Thomas Francis Michael McCarthy
- Bats Right, Throws Right
- Height 5' 7", Weight 170 lb.
- Debut July 10, 1884
- Final Game September 26, 1896
- Born July 24, 1863 in Boston, MA USA
- Died August 5, 1922 in Boston, MA USA
"He is a splendid outfielder, good general player, and hard hitting batsman. As a run-getter he ranks as one of the best in the profession . . ." - Sporting Life, October 3, 1893
"The best man in the business at the trapped-ball trick was Tommy McCarthy. He had the play down pat, and on more than one occasion saved his team by resorting to it." - John McGraw.
Tommy McCarthy played thirteen seasons in the major leagues and was player-manager for part of one season, but is in the Hall of Fame more for his innovations as a baseball pioneer than for his exploits as a player. He not only did the trapped-ball trick, but also was one of the pioneers of the hit and run and other concepts.
The Hall of Fame notes that he was one of the "Heavenly Twins", along with Hugh Duffy, who called McCarthy the best outfielder he ever saw. Both of them stood 5' 7", were very fast outfielders, and the key leaders on a number of Boston Beaneaters teams that were the class of the National League in the early 1890s. McCarthy set a record with 53 outfield assists in 1893. The Hall also states that McCarthy is the only Hall of Famer who spent time in the Union Association, where he started his major league career, albeit without much success.
He was a player on the high-profile St. Louis Browns in addition to the Beaneaters teams. He never led his league in major offensive categories, apart from leading the American Association in stolen bases in 1890. He also had 93 steals in 1888. 1890, the year of three leagues, was by far his best year, as he played for the Browns in a league depleted of much of its talent. Many players had left the Browns too, including player/manager Charlie Comiskey, which forced Tommy to take over his duties. Impatient owner Chris Von der Ahe was unimpressed when the group of players scrambled together to replace the defectors proved not to be up to the task, and he was replaced as manager on May 19th. But the problem was not with the manger but with the team itself, and after Von der Ahe cycled through three more managers, he asked McCarthy to take the job once again in late August, only to change his mind a week later. The Browns were admitted to the National League when the two remaining major leagues merged in 1891, but he took the opportunity to bolt from Von der Ahe and joined his hometown Boston team instead, which proved to be an excellent career move.
As a pitcher, he had a career major league record of 0-8, seven of the losses coming in his rookie season with the Boston Reds of the Union Association in 1884. He did make a number of appearances on the mound after that season, but almost always in mop-up duty. In a short career (by Hall of Fame standards) of just 13 seasons, his first four were pretty bad, as his highest average in that time span was .215 as a rookie in the sub-par UA in 1884. He failed to break the .200 mark in any of his next three seasons and did not earn a starting job until joining the Browns in 1888. Once established, he was known as an innovator, forcing the National league to devise the infield fly rule to put an end to his trapping balls in shallow right field with runners on base in order to get cheap double plays (and a few triple plays as well). He also helped perfect the hit-and-run in tandem with Duffy in Boston, as well as the delayed steal.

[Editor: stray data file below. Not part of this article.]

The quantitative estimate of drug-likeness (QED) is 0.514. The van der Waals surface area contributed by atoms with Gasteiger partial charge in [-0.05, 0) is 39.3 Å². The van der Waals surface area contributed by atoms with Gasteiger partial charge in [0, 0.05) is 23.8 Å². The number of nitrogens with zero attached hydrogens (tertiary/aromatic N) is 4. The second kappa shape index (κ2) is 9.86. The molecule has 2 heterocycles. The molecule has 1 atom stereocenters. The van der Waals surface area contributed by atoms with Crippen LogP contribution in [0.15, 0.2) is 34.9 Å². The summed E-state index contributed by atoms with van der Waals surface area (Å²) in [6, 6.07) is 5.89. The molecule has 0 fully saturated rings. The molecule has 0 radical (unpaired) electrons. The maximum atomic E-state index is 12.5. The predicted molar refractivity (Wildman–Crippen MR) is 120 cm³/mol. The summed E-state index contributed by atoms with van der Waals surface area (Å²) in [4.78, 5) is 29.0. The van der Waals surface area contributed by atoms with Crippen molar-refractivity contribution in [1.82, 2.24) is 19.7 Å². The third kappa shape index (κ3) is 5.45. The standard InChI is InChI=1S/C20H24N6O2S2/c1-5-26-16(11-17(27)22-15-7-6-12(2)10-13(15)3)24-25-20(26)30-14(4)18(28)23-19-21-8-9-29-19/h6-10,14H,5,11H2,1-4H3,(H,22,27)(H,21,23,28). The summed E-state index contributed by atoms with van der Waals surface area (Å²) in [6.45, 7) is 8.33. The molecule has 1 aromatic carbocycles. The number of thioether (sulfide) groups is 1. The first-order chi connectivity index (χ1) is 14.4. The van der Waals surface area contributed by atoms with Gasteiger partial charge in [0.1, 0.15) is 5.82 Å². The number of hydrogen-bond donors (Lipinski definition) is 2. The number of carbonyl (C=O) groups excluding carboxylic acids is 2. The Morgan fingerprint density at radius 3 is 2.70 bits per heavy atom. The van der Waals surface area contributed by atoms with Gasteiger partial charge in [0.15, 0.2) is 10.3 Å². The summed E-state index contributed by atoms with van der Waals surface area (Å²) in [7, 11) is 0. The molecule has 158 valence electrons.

He managed the Newark Bears in 1918 (64-63 - 4th place). He coached College of the Holy Cross in 1899-1900, 1904-1905 and 1916, Dartmouth College in 1906-1907 and Boston College in 1920-1921. He also scouted for the Cincinnati Reds, Boston Red Sox and Boston Braves. He was also an umpire for two games, one in the American Association in 1889 and the other in the National League in 1896.
In 1907, he was mentioned in a newspaper article as the proprietor of a bar and a bowling alley in Boston. See here for details. He had started the business with teammate and close friend Duffy a few years earlier, then bought him out in 1895.
There is only one Hall of Famer on the list of the ten most similar players to McCarthy. One recent player on the list, Lance Johnson, is an interesting comparison. His election to the Hall of Fame by the Veterans Committee in 1946 has been widely criticized in retrospect, and his name often turns up on lists of least-qualified Hall of Famers. He largely owes his election to the fact he was probably the most famous player of the 1890s, even if he was far from the best. Reliable statistics for the 19th Century were not available when the Hall of Fame began, and as a result those who selected the first inductees based themselves more on reputation than true accomplishments, which played in his favor.
- AA At Bats Leader (1889)
- AA Stolen Bases Leader (1890)
- AA Singles Leader (1891)
- 100 RBI Seasons: 2 (1893 & 1894)
- 100 Runs Scored Seasons: 7 (1888-1894)
- 50 Stolen Bases Seasons: 4 (1888-1890 & 1892)
- Baseball Hall of Fame: Class of 1946
|St. Louis Browns Manager
|St. Louis Browns Manager
Year-by-Year Managerial Record
|1890||St. Louis Browns||American Association||15-12||--||replaced by John Kerins on May 19 /|
replaced John Kerins (9-8), James Roseman (7-8)
and Count Campau (27-14) on August 24 /
replaced by Joe Gerhardt on August 30
|1918||Newark Bears||International League||64-63||4th|
- David L. Fleitz: "Tommy McCarthy", in More Ghosts in the Gallery: Another Sixteen Little-Known Greats at Cooperstown, McFarland, Jefferson, NC, 2007, pp. 48-63. ISBN 978-0-7864-3133-5
- Donald Hubbard: The Heavenly Twins of Boston Baseball: A Dual Biography of Hugh Duffy and Tommy McCarthy, McFarland, Jefferson, NC, 2008.